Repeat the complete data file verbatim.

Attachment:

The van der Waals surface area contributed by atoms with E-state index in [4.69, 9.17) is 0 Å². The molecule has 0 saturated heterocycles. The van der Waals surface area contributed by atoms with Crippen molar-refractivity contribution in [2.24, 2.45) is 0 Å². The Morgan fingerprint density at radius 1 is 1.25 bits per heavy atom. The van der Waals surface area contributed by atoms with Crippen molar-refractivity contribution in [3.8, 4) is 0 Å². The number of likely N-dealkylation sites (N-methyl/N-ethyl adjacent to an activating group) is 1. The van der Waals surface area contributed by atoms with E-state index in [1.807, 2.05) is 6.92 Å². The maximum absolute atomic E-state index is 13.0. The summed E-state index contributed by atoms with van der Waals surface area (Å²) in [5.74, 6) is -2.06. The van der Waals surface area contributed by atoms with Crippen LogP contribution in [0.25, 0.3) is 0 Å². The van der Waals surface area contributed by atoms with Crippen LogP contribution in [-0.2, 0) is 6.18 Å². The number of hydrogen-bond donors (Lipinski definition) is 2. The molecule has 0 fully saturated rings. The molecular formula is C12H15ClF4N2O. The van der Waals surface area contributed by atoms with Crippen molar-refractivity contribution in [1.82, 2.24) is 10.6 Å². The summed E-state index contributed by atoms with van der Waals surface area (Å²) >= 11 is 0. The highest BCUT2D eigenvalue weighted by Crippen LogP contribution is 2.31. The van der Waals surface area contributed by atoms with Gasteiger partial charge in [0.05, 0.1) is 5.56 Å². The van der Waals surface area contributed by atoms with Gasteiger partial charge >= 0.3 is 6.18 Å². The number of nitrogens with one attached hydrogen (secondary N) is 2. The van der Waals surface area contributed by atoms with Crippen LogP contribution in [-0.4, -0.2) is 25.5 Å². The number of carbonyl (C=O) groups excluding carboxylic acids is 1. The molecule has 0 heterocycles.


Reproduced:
The van der Waals surface area contributed by atoms with E-state index in [4.69, 9.17) is 0 Å². The molecule has 0 saturated heterocycles. The van der Waals surface area contributed by atoms with Crippen molar-refractivity contribution in [2.24, 2.45) is 0 Å². The Morgan fingerprint density at radius 1 is 1.25 bits per heavy atom. The van der Waals surface area contributed by atoms with Crippen molar-refractivity contribution in [3.8, 4) is 0 Å². The number of likely N-dealkylation sites (N-methyl/N-ethyl adjacent to an activating group) is 1. The van der Waals surface area contributed by atoms with E-state index in [1.807, 2.05) is 6.92 Å². The maximum absolute atomic E-state index is 13.0. The summed E-state index contributed by atoms with van der Waals surface area (Å²) in [5.74, 6) is -2.06. The van der Waals surface area contributed by atoms with Crippen LogP contribution in [0.25, 0.3) is 0 Å². The van der Waals surface area contributed by atoms with Crippen LogP contribution in [-0.2, 0) is 6.18 Å². The number of hydrogen-bond donors (Lipinski definition) is 2. The molecule has 0 fully saturated rings. The molecular formula is C12H15ClF4N2O. The van der Waals surface area contributed by atoms with Crippen molar-refractivity contribution in [1.82, 2.24) is 10.6 Å². The summed E-state index contributed by atoms with van der Waals surface area (Å²) >= 11 is 0. The highest BCUT2D eigenvalue weighted by Crippen LogP contribution is 2.31. The van der Waals surface area contributed by atoms with Gasteiger partial charge in [0.05, 0.1) is 5.56 Å². The van der Waals surface area contributed by atoms with Gasteiger partial charge >= 0.3 is 6.18 Å². The number of nitrogens with one attached hydrogen (secondary N) is 2. The van der Waals surface area contributed by atoms with Crippen LogP contribution in [-0.4, -0.2) is 25.5 Å². The number of carbonyl (C=O) groups excluding carboxylic acids is 1. The molecule has 0 heterocycles.